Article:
Environmentally Friendly Method Could Lower Costs to Recycle Lithium-Ion Batteries
The process, developed by nanoengineers at the University of California San Diego, is more environmentally friendly than today’s methods; it uses greener ingredients, consumes 80 to 90% less energy, and emits about 75% less greenhouse gases.
Researchers detail their work in a paper published Nov 12 in Joule.
The process works particularly well on cathodes made from lithium iron phosphate, or LFP. Batteries made with LFP cathodes are less costly than other lithium-ion batteries because they don’t use expensive metals like cobalt or nickel. LFP batteries also have longer lifetimes and are safer. They are widely used in power tools, electric buses and energy grids. They are also the battery of choice for Tesla’s Model 3.
“Given these advantages, LFP batteries will have a competitive edge over other lithium-ion batteries in the market,” said Zheng Chen, a professor of nanoengineering at UC San Diego.
The problem? “It’s not cost-effective to recycle them,” Chen said. “It’s the same dilemma with plastics—the materials are cheap, but the methods to recover them are not.”
The new recycling process that Chen and his team developed could lower these costs. It does the job at low temperatures (60 to 80 C) and ambient pressure, making it less power hungry than other methods. Also, the chemicals it uses—lithium salt, nitrogen, water and citric acid—are inexpensive and benign.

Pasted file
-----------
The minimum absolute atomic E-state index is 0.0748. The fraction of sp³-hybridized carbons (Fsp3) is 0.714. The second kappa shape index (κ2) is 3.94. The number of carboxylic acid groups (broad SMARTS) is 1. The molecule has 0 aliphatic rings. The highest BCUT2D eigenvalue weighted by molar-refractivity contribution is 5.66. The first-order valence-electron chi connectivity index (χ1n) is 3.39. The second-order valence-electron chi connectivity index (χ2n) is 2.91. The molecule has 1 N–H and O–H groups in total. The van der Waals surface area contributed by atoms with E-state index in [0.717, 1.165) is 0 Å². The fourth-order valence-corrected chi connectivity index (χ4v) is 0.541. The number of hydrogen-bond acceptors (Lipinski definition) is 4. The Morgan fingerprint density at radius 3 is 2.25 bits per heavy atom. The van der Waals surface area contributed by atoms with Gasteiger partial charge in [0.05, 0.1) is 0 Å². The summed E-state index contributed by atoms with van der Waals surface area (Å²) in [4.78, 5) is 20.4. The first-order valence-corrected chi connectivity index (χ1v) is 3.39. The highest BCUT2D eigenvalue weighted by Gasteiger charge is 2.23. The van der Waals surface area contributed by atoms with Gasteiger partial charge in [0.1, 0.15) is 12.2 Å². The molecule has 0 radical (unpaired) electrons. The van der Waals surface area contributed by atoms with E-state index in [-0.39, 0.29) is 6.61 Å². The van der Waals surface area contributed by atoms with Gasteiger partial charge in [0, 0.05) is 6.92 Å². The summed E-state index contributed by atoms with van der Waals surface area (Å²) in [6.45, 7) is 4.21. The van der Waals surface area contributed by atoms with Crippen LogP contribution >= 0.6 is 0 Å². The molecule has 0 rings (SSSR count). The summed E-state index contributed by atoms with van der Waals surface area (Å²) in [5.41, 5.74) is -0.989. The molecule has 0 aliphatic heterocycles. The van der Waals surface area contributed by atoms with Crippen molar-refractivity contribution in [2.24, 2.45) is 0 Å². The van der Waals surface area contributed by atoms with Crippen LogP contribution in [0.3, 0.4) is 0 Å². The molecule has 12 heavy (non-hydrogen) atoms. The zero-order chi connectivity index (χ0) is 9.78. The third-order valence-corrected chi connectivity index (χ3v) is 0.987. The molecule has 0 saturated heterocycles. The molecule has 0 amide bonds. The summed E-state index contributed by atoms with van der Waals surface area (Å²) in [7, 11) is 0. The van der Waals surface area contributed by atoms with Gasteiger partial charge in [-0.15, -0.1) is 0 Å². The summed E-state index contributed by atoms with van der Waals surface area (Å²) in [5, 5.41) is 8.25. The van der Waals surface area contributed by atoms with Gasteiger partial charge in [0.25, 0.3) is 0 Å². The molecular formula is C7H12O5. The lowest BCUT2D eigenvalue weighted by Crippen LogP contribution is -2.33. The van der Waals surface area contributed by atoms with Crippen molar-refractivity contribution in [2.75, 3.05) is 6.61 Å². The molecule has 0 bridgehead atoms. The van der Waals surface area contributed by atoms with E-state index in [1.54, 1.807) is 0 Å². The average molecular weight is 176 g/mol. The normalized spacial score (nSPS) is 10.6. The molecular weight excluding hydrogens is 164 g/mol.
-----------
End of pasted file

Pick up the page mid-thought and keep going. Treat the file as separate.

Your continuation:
“The whole regeneration process works at very safe conditions, so we don’t need any special safety precautions or special equipment. That’s why we can make this so low cost for recycling batteries,” said first author Panpan Xu, a postdoctoral researcher in Chen’s lab.
The researchers first cycled commercial LFP cells until they had lost half their energy storage capacity. They took the cells apart, collected the cathode powders, and soaked them in a solution containing lithium salt and citric acid. Then they washed the solution with water, dried the powders and heated them.
The researchers made new cathodes from the powders and tested them in both coin cells and pouch cells. Their electrochemical performance, chemical makeup and structure were all fully restored to their original states.
As the battery cycles, the cathode undergoes two main structural changes that are responsible for its decline in performance. The first is the loss of lithium ions, which creates empty sites called vacancies in the cathode structure. The other occurs when iron and lithium ions switch spots in the crystal structure. When this happens, they cannot easily switch back, so lithium ions become trapped and can no longer cycle through the battery.
The process restores the cathode’s structure by replenishing lithium ions and making it easy for iron and lithium ions to switch back to their original spots. The latter is accomplished using citric acid, which acts as a reducing agent—a substance that donates an electron to another substance. Citric acid transfers electrons to the iron ions, making them less positively charged. This minimizes the electronic repulsion forces that prevent the iron ions from moving back into their original spots in the crystal structure, and also releases the lithium ions back into circulation.